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Thread: Unstable rendering frame time.

  1. #1
    Intern Contributor
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    Question Unstable rendering frame time.

    Hi, All!

    My app has unstable time of "frame rendering":

    Code :
    14.137934
    14.166943
    14.118464
    14.153534
    20.779812
    7.926734
    14.098163
    14.832049
    20.1941
    8.625633
    14.053908
    14.261358
    21.711407
    6.821295
    14.076838
    14.757764
    14.218662
    14.161402
    14.388181
    14.362341
    14.173047
    22.216944
    6.789581
    14.162337
    13.978483
    14.253107
    14.257589
    22.707865
    6.632969
    14.008824
    14.481477
    13.961395
    14.093753
    14.179714
    14.334802
    14.653909
    14.16855
    14.147377
    14.190448
    21.407948
    6.755494
    14.105653
    14.225424
    14.679986
    14.242189
    20.508795
    7.796731
    14.11932
    14.375007

    Several frames in a row look normal, but from time to time I have two frames: first expensive and second cheap.

    It is ok, or I have to find reason of it?

    Thanks for help.

  2. #2
    Senior Member OpenGL Guru Dark Photon's Avatar
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    Quote Originally Posted by nimelord View Post
    My app has unstable time of "frame rendering":
    ...
    Several frames in a row look normal, but from time to time I have two frames: first expensive and second cheap.

    It is ok, or I have to find reason of it?
    I think you should definitely dig into this and understand what's going on here.

    If these are frame times in milliseconds (ms), it looks somewhat like you're running with a 70Hz VSync, but every so often one of your frames blows past its 1/70 sec (14.286 ms) frame budget and eats into the next frame. 70Hz is an odd VSync rate (60Hz is more common), but it could be an artifact of how you're timing. The timing disparity between frames could also be either your app overrunning your frame budget with its internal processing and/or internal GL driver queuing and your workload not pipelining consistently.

    First, how are you timing? You should measure the elapsed time between the same point in the frame for frames N and N+1 (e.g. right after SwapBuffers). For timing purposes only, I'd do this (on a desktop GPU): SwapBuffers(); glFinish(); Measure elapsed time since this point in last frame

    The glFinish() tends to help prevent internal GL driver queueing (read-ahead) so you can get consistent, meaningful timing statistics for your entire frame.

    It's can also be useful to disable VSync when doing this timing test to see how much actual wall-clock time it actually takes to render your frames, with no idle waiting time.

  3. #3
    Junior Member Regular Contributor
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    In case you are using a programming language with built in garbage collection it could also be that you are generating lots of garbage and the spikes are moments when the garbage collector has to stop your application to do its work. Of course, this does not apply if you are using a language with explicit memory management.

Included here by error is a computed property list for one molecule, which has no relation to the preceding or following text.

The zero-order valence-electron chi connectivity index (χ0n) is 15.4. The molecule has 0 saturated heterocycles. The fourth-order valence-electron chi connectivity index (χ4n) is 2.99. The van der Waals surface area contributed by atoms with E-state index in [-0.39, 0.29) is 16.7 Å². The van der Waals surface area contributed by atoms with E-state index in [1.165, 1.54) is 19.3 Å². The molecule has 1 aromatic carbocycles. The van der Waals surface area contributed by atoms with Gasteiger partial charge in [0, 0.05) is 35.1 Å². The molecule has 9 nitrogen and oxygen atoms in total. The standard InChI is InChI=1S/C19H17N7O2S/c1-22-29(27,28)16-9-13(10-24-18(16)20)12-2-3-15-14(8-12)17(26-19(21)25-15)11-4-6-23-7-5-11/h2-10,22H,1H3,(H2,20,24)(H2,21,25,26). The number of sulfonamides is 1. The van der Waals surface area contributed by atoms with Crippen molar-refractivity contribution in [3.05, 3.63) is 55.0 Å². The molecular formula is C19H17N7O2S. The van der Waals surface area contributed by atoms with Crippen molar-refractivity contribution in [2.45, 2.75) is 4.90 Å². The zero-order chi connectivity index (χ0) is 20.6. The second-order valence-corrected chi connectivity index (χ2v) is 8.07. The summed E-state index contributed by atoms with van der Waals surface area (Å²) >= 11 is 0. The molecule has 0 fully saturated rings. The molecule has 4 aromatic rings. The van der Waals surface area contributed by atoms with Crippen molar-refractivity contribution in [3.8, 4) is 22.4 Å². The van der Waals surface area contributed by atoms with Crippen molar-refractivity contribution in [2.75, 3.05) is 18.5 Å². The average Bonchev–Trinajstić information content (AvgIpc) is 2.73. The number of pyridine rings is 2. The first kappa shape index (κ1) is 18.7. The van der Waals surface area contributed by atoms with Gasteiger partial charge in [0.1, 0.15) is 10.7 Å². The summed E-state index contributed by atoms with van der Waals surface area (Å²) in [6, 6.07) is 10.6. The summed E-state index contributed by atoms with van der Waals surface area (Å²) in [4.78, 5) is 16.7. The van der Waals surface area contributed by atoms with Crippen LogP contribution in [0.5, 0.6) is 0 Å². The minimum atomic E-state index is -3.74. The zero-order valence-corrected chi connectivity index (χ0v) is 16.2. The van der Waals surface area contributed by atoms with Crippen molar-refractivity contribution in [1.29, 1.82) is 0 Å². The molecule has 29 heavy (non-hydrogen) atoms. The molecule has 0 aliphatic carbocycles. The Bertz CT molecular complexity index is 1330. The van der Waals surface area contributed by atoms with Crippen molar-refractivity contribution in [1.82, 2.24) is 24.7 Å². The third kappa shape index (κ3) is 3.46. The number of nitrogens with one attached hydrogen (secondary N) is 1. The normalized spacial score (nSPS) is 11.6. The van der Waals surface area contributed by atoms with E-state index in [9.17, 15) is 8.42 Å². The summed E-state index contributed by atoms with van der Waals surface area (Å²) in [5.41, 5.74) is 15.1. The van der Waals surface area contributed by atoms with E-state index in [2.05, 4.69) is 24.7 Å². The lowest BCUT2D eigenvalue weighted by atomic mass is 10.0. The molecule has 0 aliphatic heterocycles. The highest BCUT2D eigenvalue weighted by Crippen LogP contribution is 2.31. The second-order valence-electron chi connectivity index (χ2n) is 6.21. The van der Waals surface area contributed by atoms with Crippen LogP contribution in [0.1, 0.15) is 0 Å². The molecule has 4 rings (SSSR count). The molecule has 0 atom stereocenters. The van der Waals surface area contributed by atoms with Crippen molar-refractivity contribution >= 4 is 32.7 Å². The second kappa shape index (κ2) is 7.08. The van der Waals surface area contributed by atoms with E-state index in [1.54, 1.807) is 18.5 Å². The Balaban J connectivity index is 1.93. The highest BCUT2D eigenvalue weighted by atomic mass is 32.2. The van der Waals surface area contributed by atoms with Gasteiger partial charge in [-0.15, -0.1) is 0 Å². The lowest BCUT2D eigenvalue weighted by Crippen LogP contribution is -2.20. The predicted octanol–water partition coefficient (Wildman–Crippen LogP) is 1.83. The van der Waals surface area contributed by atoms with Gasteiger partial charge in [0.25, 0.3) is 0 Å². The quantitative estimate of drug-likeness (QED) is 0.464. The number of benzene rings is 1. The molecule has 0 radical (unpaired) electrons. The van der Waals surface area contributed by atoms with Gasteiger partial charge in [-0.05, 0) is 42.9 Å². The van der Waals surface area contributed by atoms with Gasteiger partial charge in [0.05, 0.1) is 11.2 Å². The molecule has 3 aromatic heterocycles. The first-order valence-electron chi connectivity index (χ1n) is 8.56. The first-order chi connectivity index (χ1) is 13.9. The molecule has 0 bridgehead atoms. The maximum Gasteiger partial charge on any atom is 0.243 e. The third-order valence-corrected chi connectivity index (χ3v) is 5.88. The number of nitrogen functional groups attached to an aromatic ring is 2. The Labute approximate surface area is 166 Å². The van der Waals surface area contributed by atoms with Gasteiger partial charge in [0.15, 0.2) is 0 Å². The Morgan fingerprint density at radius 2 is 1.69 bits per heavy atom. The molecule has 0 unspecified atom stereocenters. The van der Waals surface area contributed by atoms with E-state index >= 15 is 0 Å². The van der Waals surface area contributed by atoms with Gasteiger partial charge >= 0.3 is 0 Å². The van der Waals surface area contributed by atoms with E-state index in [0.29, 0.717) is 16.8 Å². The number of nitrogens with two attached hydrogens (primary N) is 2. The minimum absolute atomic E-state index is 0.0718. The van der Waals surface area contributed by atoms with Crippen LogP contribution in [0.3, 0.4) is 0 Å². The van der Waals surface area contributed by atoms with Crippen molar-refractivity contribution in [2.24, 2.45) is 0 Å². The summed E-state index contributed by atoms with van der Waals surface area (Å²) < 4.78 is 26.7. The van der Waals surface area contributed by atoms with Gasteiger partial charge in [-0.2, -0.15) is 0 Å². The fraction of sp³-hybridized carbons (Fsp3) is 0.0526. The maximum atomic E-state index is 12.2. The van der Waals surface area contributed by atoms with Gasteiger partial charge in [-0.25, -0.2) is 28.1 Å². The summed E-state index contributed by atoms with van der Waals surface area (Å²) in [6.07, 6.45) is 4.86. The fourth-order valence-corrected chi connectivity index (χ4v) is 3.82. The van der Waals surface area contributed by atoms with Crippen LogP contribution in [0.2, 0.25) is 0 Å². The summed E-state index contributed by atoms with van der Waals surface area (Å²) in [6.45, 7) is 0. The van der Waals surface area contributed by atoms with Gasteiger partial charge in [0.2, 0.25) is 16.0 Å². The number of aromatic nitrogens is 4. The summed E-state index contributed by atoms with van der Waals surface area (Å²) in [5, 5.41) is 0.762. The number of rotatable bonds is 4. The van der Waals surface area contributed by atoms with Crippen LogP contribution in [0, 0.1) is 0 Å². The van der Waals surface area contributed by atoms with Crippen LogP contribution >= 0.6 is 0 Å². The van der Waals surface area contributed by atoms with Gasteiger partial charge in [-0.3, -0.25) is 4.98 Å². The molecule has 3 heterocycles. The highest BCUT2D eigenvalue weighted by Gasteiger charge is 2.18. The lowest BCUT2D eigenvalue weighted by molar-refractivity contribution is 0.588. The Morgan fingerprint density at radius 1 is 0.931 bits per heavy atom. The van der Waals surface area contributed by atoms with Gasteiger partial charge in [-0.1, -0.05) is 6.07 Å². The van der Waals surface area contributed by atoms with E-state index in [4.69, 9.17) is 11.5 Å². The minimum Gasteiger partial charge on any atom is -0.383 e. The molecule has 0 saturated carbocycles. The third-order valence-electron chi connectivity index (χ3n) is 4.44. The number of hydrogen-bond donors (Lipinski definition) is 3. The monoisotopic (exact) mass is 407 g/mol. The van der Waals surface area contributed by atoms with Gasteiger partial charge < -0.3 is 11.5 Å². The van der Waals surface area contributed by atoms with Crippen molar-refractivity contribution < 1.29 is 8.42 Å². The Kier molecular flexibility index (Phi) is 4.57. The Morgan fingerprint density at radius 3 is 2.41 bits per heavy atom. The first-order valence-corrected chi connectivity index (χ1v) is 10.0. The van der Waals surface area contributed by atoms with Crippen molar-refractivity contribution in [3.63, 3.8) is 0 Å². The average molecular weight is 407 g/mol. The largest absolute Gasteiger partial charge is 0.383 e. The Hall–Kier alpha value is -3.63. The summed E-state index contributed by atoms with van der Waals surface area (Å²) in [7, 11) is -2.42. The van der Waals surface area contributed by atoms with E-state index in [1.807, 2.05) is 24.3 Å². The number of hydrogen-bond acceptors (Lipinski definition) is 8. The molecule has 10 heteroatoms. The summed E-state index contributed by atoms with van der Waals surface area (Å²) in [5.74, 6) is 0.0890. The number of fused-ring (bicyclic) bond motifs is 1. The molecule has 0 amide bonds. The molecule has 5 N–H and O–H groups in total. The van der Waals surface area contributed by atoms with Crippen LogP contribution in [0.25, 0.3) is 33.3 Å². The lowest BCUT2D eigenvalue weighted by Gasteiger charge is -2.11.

4. #4
    Intern Contributor
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    Thank you guys!

    Quote Originally Posted by Dark Photon View Post
    If these are frame times in milliseconds (ms), it looks somewhat like you're running with a 70Hz VSync, but every so often one of your frames blows past its 1/70 sec (14.286 ms) frame budget and eats into the next frame. 70Hz is an odd VSync rate (60Hz is more common), but it could be an artifact of how you're timing. The timing disparity between frames could also be either your app overrunning your frame budget with its internal processing and/or internal GL driver queuing and your workload not pipelining consistently.
    This one is disabled. When point lights is off then I have 145 - 170 FPS.


    Quote Originally Posted by Cornix View Post
    In case you are using a programming language with built in garbage collection it could also be that you are generating lots of garbage and the spikes are moments when the garbage collector has to stop your application to do its work.
    Yes I'm using java.
    I thought about garbage collector.
    My app call new operator very rare on runtime.
    Thus used memory volume increases very slowly.
    And GC has no reason perform collecting so often (every several frames, you saw).

    May be it some sort of micro collection actions?
    Try to find out of it.

  5. #5
    Junior Member Regular Contributor
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    It does not have to be your code that generates the garbage. If you are using some kind of library, framework or binding that maybe that is generating garbage too (although a good one shouldnt). Use a profiler if you want to be sure about it.

  6. #6
    Junior Member Newbie
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    I'm encountering the same problem. Were you able to solve this?

  7. #7
    Intern Contributor
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    Quote Originally Posted by tobielolness View Post
    I'm encountering the same problem. Were you able to solve this?
    No, sorry.
    I have no enough time to play with OpenGL.

    But I have one thought. It may be related with management process of basic thread of application by OS.
    You can try run your engine in separate thread and see result.

    If it solve our problem, let me know, please.

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